Why Work Disappears: Neighborhood Racial Composition and Employers' Relocation Intentions
Over the past 25 years there has been a dramatic decline in the number of quality jobs located in central cities. This has disproportionately had an adverse impact on the economic prospects of African-Americans. One issue that has been neglected by most urban poverty researchers is the reasons why firms move. Using data from a representative sample of employers in Boston, Atlanta, Los Angeles, and Detroit, we assess the extent to which firms in these cities are more likely to express relocation intentions in neighborhoods with an increasing proportion of African American residents. Results indicate that firms in Boston and Los Angeles are indeed considerably more likely to express desires to flee neighborhoods with an increasing proportion of black residents. This exacerbates spatial mismatches in black urban communities. In Detroit and Atlanta, race displays little effect on firms' relocation intentions. Perhaps firms which are sensitive to race have long since relocated in Detroit and Atlanta, given their long histories of black/white balkanization and conflict.
To our knowledge, this item is not available for
download. To find whether it is available, there are three
1. Check below under "Related research" whether another version of this item is available online.
2. Check on the provider's web page whether it is in fact available.
3. Perform a search for a similarly titled item that would be available.
|Date of creation:||01 Oct 1998|
|Date of revision:|
|Contact details of provider:|| Postal: Harris Graduate School of Public Policy Studies, 1155 E. 60th Street Chicago, IL 60637|
Web page: http://www.jcpr.org/wp/ByDate.html
More information through EDIRC
Please report citation or reference errors to , or , if you are the registered author of the cited work, log in to your RePEc Author Service profile, click on "citations" and make appropriate adjustments.:
- Harry J. Holzer & Keith R. Ihlanfeldt, 1996.
"Spatial factors and the employment of blacks at the firm level,"
New England Economic Review,
Federal Reserve Bank of Boston, issue May, pages 65-86.
- H. J. Holzer & K. R. Ihlanfeldt, . "Spatial factors and the employment of blacks at the firm level," Institute for Research on Poverty Discussion Papers 1086-96, University of Wisconsin Institute for Research on Poverty.
- Carlton, Dennis W, 1983. "The Location and Employment Choices of New Firms: An Econometric Model with Discrete and Continuous Endogenous Variables," The Review of Economics and Statistics, MIT Press, vol. 65(3), pages 440-49, August.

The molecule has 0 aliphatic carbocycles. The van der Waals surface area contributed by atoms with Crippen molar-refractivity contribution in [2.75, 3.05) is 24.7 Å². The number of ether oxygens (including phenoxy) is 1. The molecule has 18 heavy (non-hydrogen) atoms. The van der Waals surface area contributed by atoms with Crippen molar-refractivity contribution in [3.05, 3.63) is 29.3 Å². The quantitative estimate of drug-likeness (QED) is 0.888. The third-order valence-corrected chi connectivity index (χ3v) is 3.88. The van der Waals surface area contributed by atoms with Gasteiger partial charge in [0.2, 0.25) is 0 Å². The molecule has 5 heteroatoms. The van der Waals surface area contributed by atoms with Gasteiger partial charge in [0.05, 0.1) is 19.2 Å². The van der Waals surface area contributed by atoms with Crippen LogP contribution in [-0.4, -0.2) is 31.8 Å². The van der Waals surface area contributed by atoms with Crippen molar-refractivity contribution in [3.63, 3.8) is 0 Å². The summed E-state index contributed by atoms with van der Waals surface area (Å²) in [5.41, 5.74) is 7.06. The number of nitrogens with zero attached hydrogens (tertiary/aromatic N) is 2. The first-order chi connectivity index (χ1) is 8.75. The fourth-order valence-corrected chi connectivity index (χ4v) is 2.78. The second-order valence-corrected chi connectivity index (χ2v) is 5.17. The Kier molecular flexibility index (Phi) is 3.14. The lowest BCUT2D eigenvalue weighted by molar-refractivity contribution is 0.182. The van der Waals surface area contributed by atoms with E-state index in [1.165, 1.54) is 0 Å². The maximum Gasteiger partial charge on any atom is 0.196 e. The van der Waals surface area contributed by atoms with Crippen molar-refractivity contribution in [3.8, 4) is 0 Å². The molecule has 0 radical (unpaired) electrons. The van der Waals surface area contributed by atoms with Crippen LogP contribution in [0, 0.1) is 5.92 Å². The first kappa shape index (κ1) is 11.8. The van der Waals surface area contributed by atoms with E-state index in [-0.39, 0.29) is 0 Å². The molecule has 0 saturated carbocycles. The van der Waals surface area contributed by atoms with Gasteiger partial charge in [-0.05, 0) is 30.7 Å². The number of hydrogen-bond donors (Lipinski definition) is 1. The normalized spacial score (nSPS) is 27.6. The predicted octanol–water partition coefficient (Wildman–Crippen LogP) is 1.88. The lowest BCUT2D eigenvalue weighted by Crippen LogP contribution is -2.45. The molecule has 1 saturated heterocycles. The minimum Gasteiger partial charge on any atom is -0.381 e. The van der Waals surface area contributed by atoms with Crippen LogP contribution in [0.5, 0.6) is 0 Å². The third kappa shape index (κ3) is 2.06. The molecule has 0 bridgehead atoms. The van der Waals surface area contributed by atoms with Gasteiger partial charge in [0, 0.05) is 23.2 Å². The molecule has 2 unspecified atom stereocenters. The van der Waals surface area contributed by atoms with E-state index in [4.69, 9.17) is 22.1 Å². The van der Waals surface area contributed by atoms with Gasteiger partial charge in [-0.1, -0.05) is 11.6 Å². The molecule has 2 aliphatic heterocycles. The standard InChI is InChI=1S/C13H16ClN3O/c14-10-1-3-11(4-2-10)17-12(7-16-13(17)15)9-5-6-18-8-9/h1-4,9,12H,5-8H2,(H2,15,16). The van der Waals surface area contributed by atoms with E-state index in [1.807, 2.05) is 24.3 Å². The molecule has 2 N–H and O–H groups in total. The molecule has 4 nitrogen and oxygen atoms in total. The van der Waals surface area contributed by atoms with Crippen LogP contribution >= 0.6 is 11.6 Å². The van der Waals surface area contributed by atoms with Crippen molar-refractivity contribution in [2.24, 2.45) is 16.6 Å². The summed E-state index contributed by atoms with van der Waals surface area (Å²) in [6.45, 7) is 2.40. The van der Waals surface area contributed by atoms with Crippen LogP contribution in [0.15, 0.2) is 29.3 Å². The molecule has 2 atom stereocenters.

- David T. Ellwood, 1986. "The Spatial Mismatch Hypothesis: Are There Teenage Jobs Missing in the Ghetto?," NBER Chapters, in: The Black Youth Employment Crisis, pages 147-190 National Bureau of Economic Research, Inc.
- Schmenner, Roger W. & Huber, Joel C. & Cook, Randall L., 1987. "Geographic differences and the location of new manufacturing facilities," Journal of Urban Economics, Elsevier, vol. 21(1), pages 83-104, January.
- Harry J. Holzer, 1991. "The Spatial Mismatch Hypothesis: What Has the Evidence Shown?," Urban Studies, Urban Studies Journal Limited, vol. 28(1), pages 105-122, February.
- Zax, Jeffrey S., 1991. "Compensation for commutes in labor and housing markets," Journal of Urban Economics, Elsevier, vol. 30(2), pages 192-207, September.
- Zax, Jeffrey S & Kain, John F, 1996.
"Moving to the Suburbs: Do Relocating Companies Leave Their Black Employees Behind?,"
Journal of Labor Economics,
University of Chicago Press, vol. 14(3), pages 472-504, July.
- Zax, J.S. & Kain, J.F., 1991. "Moving to the Suburbs: Do Relocating Companies Leave Their Black Employees Behind?," Harvard Institute of Economic Research Working Papers 1562, Harvard - Institute of Economic Research.
- Holzer Harry J. & Ihlanfeldt Keith R. & Sjoquist David L., 1994. "Work, Search, and Travel among White and Black Youth," Journal of Urban Economics, Elsevier, vol. 35(3), pages 320-345, May.
- John F. Kain, 1968. "Housing Segregation, Negro Employment, and Metropolitan Decentralization," The Quarterly Journal of Economics, Oxford University Press, vol. 82(2), pages 175-197.
- Ihlanfeldt, Keith R. & Sjoquist, David L., 1989. "The impact of job decentralization on the economic welfare of central city blacks," Journal of Urban Economics, Elsevier, vol. 26(1), pages 110-130, July.
- Paul D. Gottlieb, 1995. "Residential Amenities, Firm Location and Economic Development," Urban Studies, Urban Studies Journal Limited, vol. 32(9), pages 1413-1436, November.
When requesting a correction, please mention this item's handle: RePEc:wop:jopovw:45. See general information about how to correct material in RePEc.
For technical questions regarding this item, or to correct its authors, title, abstract, bibliographic or download information, contact: (Thomas Krichel)
If references are entirely missing, you can add them using this form.